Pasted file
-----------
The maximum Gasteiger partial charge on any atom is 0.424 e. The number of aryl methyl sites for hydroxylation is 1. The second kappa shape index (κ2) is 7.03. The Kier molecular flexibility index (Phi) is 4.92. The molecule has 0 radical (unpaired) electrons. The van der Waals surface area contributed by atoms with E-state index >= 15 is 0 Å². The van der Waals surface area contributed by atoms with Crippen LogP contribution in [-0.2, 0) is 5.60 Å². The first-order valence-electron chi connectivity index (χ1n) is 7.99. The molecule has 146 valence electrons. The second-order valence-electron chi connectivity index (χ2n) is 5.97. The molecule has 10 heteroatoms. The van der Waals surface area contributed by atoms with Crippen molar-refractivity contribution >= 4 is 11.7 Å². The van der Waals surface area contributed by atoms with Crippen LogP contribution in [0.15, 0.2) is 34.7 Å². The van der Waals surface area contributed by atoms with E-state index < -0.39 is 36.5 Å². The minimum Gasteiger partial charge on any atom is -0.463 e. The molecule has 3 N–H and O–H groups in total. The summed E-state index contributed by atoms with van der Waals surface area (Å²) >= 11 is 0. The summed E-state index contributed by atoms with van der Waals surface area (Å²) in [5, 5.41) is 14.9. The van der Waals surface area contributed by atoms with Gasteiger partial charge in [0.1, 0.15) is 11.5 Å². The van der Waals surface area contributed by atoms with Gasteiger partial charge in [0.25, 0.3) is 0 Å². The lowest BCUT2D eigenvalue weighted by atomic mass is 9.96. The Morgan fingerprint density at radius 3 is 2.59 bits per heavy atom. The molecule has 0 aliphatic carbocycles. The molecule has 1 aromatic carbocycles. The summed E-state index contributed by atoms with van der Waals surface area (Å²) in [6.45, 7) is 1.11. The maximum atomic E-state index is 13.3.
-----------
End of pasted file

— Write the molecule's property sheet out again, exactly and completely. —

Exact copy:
The maximum Gasteiger partial charge on any atom is 0.424 e. The number of aryl methyl sites for hydroxylation is 1. The second kappa shape index (κ2) is 7.03. The Kier molecular flexibility index (Phi) is 4.92. The molecule has 0 radical (unpaired) electrons. The van der Waals surface area contributed by atoms with E-state index >= 15 is 0 Å². The van der Waals surface area contributed by atoms with Crippen LogP contribution in [-0.2, 0) is 5.60 Å². The first-order valence-electron chi connectivity index (χ1n) is 7.99. The molecule has 146 valence electrons. The second-order valence-electron chi connectivity index (χ2n) is 5.97. The molecule has 10 heteroatoms. The van der Waals surface area contributed by atoms with Crippen molar-refractivity contribution >= 4 is 11.7 Å². The van der Waals surface area contributed by atoms with Crippen LogP contribution in [0.15, 0.2) is 34.7 Å². The van der Waals surface area contributed by atoms with E-state index < -0.39 is 36.5 Å². The minimum Gasteiger partial charge on any atom is -0.463 e. The molecule has 3 N–H and O–H groups in total. The summed E-state index contributed by atoms with van der Waals surface area (Å²) >= 11 is 0. The summed E-state index contributed by atoms with van der Waals surface area (Å²) in [5, 5.41) is 14.9. The van der Waals surface area contributed by atoms with Gasteiger partial charge in [0.1, 0.15) is 11.5 Å². The van der Waals surface area contributed by atoms with Gasteiger partial charge in [0.25, 0.3) is 0 Å². The lowest BCUT2D eigenvalue weighted by atomic mass is 9.96. The Morgan fingerprint density at radius 3 is 2.59 bits per heavy atom. The molecule has 0 aliphatic carbocycles. The molecule has 1 aromatic carbocycles. The summed E-state index contributed by atoms with van der Waals surface area (Å²) in [6.45, 7) is 1.11. The maximum atomic E-state index is 13.3.